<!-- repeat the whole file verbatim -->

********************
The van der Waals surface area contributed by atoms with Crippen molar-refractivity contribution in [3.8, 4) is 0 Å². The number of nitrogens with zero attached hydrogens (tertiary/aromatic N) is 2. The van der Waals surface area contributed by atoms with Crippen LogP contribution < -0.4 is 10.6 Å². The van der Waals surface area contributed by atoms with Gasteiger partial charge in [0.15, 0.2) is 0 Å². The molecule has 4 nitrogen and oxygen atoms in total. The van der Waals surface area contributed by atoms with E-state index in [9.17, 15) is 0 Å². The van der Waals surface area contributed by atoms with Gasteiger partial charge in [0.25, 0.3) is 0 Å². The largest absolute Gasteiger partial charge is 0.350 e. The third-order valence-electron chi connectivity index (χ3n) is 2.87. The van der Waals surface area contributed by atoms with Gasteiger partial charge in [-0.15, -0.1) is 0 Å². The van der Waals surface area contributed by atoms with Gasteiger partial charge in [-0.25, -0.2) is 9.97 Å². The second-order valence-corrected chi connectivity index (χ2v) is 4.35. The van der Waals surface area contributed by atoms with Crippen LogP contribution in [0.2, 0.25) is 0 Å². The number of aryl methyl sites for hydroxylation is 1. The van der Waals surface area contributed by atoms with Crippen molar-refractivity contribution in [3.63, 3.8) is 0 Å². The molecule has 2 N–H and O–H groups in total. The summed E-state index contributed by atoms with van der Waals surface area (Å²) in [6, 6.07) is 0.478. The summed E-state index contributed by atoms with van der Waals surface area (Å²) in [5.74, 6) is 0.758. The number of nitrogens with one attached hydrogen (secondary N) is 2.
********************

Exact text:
The van der Waals surface area contributed by atoms with Crippen molar-refractivity contribution in [3.8, 4) is 0 Å². The number of nitrogens with zero attached hydrogens (tertiary/aromatic N) is 2. The van der Waals surface area contributed by atoms with Crippen LogP contribution < -0.4 is 10.6 Å². The van der Waals surface area contributed by atoms with Gasteiger partial charge in [0.15, 0.2) is 0 Å². The molecule has 4 nitrogen and oxygen atoms in total. The van der Waals surface area contributed by atoms with E-state index in [9.17, 15) is 0 Å². The van der Waals surface area contributed by atoms with Gasteiger partial charge in [0.25, 0.3) is 0 Å². The largest absolute Gasteiger partial charge is 0.350 e. The third-order valence-electron chi connectivity index (χ3n) is 2.87. The van der Waals surface area contributed by atoms with Gasteiger partial charge in [-0.15, -0.1) is 0 Å². The van der Waals surface area contributed by atoms with Gasteiger partial charge in [-0.25, -0.2) is 9.97 Å². The second-order valence-corrected chi connectivity index (χ2v) is 4.35. The van der Waals surface area contributed by atoms with Crippen LogP contribution in [0.2, 0.25) is 0 Å². The number of aryl methyl sites for hydroxylation is 1. The van der Waals surface area contributed by atoms with Crippen molar-refractivity contribution in [3.63, 3.8) is 0 Å². The molecule has 2 N–H and O–H groups in total. The summed E-state index contributed by atoms with van der Waals surface area (Å²) in [6, 6.07) is 0.478. The summed E-state index contributed by atoms with van der Waals surface area (Å²) in [5.74, 6) is 0.758. The number of nitrogens with one attached hydrogen (secondary N) is 2.